Making lard

This is the second time we have made lard. The first time was in a lard making group party where no one had done it before. We spent the whole time reading out directions and asking each other if they thought we were doing it right. Thankfully, this time it seemed much easier after doing it once before.

We requested that the fat be saved from the half of pig we bought when it was butchered. Our lard from last year was getting down and we wanted a fresh supply for next year. Some things taste best cooked in lard. The goal in rendering lard is to boil out all the water and strain out all the impurities. You do this by slowly melting the fat, and raising it to a temperature just above the boiling point of water. If you get it too hot, the oil will start to burn and the lard will take on a “piggy” taste. This is not a fast process. I know some people toss it in a large casserole dish in the oven at 250 for 24 hours or so. We processed it in a pot on the stove top for about 7 hours.

The fat will come from the butcher in what looks like ribbons. That surprised me for some reason. I’m not sure why.

I ground it up as it seems to speed up the whole melting/cooking process. I used my grandmother’s old sausage grinder that my mom lent me.

You add a little water to the bottom of the pan. This is to help conduct heat to the pieces of fat which starts the melting process and helps prevent burning. About a half cup of water or so will do it. We started out with just a little of the fat in the pot and then added more as it started to melt.

The fat is mostly melted in this picture. All the remaining granules of meat and fat have sunk to the bottom. (Stir regularly.)

To help speed along the process, we started straining out the bigger bits left in the oil. It was getting very late at this point and most of the fat had melted. When all the water is boiled out of the oil you won’t get bubbles raising through the liquid. You want to make sure that all the water gets boiled out, otherwise you can get botulism in the lard later on.

Here is what the some of that strained material looked like.

We used canning jars for containers. We put the jars into a pan that was on top of some hot pads. The oil is VERY hot so you need to be super careful. Once the water is boiled out of the oil, you place some cheese cloth over top of the jars and ladle oil into them. This will strain out all the fine particulates left in the oil.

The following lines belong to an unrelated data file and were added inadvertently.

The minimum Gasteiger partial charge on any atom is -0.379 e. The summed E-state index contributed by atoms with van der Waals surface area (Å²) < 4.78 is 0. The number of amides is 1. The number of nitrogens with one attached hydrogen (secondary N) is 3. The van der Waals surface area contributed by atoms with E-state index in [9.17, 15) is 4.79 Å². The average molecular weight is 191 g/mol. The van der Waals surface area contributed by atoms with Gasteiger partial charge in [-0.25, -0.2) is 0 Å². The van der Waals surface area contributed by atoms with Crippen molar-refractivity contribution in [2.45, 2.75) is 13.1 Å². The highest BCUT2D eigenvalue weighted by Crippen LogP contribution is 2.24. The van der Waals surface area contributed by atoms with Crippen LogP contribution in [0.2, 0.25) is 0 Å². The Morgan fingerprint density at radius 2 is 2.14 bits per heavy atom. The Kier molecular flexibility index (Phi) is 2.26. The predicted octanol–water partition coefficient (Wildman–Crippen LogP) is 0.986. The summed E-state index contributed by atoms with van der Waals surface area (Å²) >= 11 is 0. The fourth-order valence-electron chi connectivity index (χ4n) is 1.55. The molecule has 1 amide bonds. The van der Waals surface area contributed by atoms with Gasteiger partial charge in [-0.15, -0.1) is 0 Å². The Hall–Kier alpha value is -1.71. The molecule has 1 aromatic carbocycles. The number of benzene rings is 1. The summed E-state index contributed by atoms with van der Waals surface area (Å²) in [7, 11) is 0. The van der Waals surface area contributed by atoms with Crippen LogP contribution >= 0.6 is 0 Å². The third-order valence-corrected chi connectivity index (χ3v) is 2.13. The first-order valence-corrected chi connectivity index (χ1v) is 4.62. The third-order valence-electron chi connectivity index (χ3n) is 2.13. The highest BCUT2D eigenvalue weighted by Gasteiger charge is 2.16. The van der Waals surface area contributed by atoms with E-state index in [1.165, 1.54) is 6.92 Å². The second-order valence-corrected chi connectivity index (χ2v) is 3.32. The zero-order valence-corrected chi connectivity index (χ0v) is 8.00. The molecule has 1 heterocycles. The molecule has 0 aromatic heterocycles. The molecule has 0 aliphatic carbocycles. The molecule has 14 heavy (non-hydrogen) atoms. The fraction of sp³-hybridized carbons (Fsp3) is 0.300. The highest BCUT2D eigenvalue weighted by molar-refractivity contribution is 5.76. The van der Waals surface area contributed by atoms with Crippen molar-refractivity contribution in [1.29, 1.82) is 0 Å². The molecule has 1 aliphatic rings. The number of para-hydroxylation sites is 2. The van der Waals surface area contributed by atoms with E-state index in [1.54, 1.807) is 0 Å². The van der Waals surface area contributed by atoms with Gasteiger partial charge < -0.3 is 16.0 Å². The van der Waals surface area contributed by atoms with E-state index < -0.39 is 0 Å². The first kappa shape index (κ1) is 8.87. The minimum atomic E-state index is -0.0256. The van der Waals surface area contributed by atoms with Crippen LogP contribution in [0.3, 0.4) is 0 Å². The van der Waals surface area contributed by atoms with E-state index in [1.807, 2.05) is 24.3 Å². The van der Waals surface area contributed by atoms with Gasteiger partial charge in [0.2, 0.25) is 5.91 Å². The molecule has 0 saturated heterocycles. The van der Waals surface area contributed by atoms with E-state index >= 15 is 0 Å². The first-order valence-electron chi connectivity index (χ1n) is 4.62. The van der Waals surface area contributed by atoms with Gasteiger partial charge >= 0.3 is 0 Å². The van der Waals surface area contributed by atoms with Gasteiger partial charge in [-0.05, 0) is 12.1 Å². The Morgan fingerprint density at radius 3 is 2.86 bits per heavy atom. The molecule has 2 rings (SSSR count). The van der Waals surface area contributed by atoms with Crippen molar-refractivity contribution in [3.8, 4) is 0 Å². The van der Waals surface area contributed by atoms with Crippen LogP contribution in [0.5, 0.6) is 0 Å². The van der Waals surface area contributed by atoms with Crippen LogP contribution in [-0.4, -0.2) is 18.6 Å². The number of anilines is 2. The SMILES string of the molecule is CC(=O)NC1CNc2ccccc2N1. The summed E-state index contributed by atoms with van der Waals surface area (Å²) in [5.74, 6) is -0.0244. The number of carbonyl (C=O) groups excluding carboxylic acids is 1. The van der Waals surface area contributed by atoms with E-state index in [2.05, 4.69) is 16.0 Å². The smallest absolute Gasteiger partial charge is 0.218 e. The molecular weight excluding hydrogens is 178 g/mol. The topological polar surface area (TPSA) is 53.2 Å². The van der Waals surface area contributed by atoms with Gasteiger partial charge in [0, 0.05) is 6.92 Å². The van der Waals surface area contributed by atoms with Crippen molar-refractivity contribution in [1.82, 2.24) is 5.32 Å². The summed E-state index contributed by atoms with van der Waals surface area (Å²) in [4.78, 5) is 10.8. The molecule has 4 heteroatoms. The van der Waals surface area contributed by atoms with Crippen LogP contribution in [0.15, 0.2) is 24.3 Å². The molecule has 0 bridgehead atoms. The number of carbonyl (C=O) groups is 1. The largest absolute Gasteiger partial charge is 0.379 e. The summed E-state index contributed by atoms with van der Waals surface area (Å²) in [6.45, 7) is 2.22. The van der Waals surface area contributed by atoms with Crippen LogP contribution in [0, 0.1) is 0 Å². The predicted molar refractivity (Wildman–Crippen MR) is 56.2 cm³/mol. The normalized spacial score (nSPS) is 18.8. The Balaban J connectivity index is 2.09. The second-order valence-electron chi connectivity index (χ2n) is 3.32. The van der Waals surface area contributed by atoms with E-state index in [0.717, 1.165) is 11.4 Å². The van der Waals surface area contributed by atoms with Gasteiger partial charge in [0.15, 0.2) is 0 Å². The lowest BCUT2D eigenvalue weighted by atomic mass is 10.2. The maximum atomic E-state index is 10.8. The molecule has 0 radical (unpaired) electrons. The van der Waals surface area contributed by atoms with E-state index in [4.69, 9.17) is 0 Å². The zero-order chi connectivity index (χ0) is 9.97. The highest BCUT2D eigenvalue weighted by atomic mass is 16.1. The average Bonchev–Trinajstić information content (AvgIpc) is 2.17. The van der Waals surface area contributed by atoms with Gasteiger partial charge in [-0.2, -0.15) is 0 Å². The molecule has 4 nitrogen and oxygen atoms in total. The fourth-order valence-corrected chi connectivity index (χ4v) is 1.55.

The hot liquid oil will be yellow in color. Don’t worry, that’s normal. Wipe off the rims, put the lids on, and then screw the rings on.

You wouldn’t think it, but that yellow stuff you put into the jars turns into a nice cream color once it solidifies. We ended up getting a little over 4 quarts from that half of pig we bought.

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14 Responses to Making lard

  1. Lynn says:

    Very interesting! What do you cook in lard?

  2. robin says:

    It makes the best fried eggs! I also use it when I make pie crusts. It tastes awesome! Biscuits become better too. When I have left over cooked potatoes I fry them up in it. I’ve heard that it makes great refried beans though I’ve never tried it. Same with tamales, tortillas, and other things. Since I don’t have a oven to cook in at the moment I haven’t got to use it as much as I would like. I stopped using crisco before we moved up to Oregon so it just adds another more natural oil to my cooking options.

  3. Pingback: Buying local pork » Farm Folly

  4. Leigh says:

    Good for you for making lard! Definitely an added value to your purchase. Now that I’ve been reading Nourishing Traditions, I’ve been looking for good fats. That’s one of the reasons I hope we can someday get a pig. For that and the sausage!

  5. Amy says:

    Your directions are great! The only thing I would add, that I do, is to leave the jars uncovered until the lard has cooled so that you don’t end up with condensation. I cover with coffee filters to keep dust & such out. I have been making (mostly beef) lard for years, and still haven’t found a way to quickly cool it so that the texture is smooth (vs. grainy). I live in a cool climate, so that helps & have tried placing ice packs around it, but am still searching for a way that really works! Our butcher grinds our fat for us, which is nice. I recently “discovered” crock-pot lard. Much easier, as I don’t have to stand & stir all day. But, learned the hard way that leaving it on during the night may not work, as I recently “overcooked” some. Other than that, I absolutely love the stuff. Just made a batch this week, and oh what a pretty yellowish tint it has to it – so healthy!!! Thanks for the great article 🙂

  6. lee says: